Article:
Episode 32, Bicycle-Powered Community Composting with Ried Meyer
Today’s guest is a good friend of mine who started up a bicycle powered community compost pickup business here in Northern Michigan. We discuss his experience with starting up the project, why this model has a ton of oppotunity for others to step up and replicate it, and tips on how you can start your own!
Hope you enjoyed the episode today, and found something valuable that you can use and apply in your own life.
Thank you for listening. See you next time.
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Red Dust by Zero 7
Levi: How are you doing?
Reid: Good. Good. I got back from a farm visit today. I went and met with a hops farmer. He’s got a big harvesting machine that he got from Germany at his barn. We talked about compost and he’s very friendly. It was a good visit. We both learned some things.
Levi: Yeah. I’ve heard some talk about those harvesters and how they’re hard to get and very expensive but everyone wants them.
Reid: Yeah. And sort of the trick is that you, I guess, come up with one that’s mobile. But the biggest problem is that everyone wants crops harvested at the exact same time. So you would need one that is big enough to operate very, very quickly and in large volumes but small enough to still be mobile and fit on a truck.
Levi: Makes sense.
Reid: Because otherwise you’re just left with every farmer to either having a neighbor who has one or have one themselves.
Levi: Right. Like one machine for every two hops farm of something. I guess I’m glad that I don’t have to worry about solving that problem.
Reid: Yeah. Unless you want to get into growing hops.
Levi: Not really right at the moment. I mean I might grow some just for fun. Just a few pines but I don’t think I’m going to go crazy with it. How’s the new pad?
Reid: Good. Good. I am sitting in one of our three bedrooms. This is supposed to end up being the craft room, I guess. It’s just weird having this much space. A little while ago, I was playing with (our dog Foetus) and at the living room floor which was also interesting because we have a big living room now. But I got my workshop space set up in the basement and I can just leave my projects out. It’s pretty awesome.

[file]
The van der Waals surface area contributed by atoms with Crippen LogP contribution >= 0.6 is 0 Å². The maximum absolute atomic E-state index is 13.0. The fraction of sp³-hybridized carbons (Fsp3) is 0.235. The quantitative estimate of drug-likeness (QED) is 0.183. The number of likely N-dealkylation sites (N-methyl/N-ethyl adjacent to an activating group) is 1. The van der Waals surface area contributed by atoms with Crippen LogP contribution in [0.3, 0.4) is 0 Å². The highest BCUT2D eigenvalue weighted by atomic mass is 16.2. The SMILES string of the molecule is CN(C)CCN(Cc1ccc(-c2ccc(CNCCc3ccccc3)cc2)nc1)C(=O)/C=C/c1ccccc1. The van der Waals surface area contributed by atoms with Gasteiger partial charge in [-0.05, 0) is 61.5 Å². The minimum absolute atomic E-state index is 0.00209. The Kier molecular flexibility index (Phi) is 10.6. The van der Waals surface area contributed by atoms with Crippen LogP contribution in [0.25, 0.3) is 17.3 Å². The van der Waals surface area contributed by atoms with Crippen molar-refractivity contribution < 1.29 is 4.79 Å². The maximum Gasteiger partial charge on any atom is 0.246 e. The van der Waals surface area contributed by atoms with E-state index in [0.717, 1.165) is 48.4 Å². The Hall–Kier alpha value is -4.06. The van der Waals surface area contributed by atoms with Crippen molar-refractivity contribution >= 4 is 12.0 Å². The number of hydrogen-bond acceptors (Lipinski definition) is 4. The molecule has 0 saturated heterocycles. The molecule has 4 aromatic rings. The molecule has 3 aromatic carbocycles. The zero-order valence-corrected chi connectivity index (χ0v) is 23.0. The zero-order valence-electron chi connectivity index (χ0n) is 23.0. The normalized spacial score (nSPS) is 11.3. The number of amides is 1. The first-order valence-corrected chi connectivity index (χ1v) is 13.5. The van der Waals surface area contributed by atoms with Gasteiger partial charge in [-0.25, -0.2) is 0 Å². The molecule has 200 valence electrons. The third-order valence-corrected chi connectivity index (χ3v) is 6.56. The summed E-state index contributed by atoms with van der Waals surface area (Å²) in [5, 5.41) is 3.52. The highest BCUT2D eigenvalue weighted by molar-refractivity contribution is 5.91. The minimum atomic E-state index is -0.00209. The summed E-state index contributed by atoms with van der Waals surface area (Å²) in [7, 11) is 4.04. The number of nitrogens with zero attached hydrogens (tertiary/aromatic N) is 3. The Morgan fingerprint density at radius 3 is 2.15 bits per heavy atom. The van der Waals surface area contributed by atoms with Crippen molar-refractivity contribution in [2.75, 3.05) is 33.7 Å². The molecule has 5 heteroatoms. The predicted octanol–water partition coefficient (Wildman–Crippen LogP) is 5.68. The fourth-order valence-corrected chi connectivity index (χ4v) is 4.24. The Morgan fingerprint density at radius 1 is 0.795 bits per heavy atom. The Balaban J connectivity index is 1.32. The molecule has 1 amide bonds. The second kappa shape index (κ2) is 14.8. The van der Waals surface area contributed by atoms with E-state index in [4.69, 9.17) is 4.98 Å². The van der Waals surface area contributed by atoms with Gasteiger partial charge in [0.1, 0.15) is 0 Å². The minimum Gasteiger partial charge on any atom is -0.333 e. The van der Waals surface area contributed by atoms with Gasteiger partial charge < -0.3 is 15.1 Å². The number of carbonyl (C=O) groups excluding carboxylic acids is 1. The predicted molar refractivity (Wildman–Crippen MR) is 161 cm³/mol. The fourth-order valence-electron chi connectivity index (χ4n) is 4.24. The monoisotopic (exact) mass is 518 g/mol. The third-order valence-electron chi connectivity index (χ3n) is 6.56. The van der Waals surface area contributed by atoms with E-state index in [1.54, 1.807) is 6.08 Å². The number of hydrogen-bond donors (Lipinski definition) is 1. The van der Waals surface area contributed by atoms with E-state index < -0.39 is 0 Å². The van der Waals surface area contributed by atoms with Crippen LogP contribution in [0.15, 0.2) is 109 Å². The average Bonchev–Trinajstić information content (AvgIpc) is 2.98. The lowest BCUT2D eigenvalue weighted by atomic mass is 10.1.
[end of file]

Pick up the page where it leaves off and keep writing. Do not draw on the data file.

Levi: That sounds very nice. Right about now, we don’t even have enough room in here to exercise and do yoga or anything.
Reid: Not even enough space to do yoga? That’s–
Levi: Well, I can do some stretches but not like– if we both (me and Brenda) wanted to do a full on sequence or something, there’s just not the room. But I can stretch around and stuff.
Reid: The celling was so low in our apartment that I could not do mountain poses.
Levi: That makes sense.
Reid: I had to turn my wrists over because the ceiling was that low.
Reid: I used to be able to make Sonder walk on the ceiling and now I can’t.
Levi: I bet she misses that.
Reid: Well, I just get to throw her around more.
Levi: Yeah, there’s more room for baby flight. Cool. Do you mind starting out by explaining what is Interotten?
Reid: I think the best way to describe Interotten (actually it just came to me in recent conversation) is Interotten was a CSC. Like a CSA (Community Supported Agriculture) this was Community Supported Compost. It functions almost in a very similar way where you would have memberships. Community members will sign up for a membership and then they would get compost service. Once a week, we would show up by bicycle with a clean 5 gallon bucket and pick up the full 5 gallon bucket, take it, make a compost and then get that compost delivered back out to our members. The name Interotten came from another local business. Interotten was located in Interlochen, Michigan which is the home of the Interlochen center for the Arts. Down the street from us was a fiber arts store called Interquilten. We just kind of went with that theme of punning the name of the village. I guess there is also another– the mini golf course next door to us was Locken Wood so there is already this culture of punning the name of the village. It was a bicycle powered compost business. It was a local business (sole proprietorship) that was run very much like a community organization. Even though we were a privately-owned for profit venture, we still had a mission statement. The mission statement was to support the soil, support the community and to support my daughter. That’s where the private local business comes into play. But that resonated with everybody in the village where it was like, ‘here’s a hardworking family working to serve the community and to have this local business that provides for the community and by doing so (literally providing for the fertile soil of the community) that in turn provided for my child, as well as for the children and the future of the community as a whole. It was very well received. It was able to grow quickly and helpfully.
Reid: Is that a good answer to your question?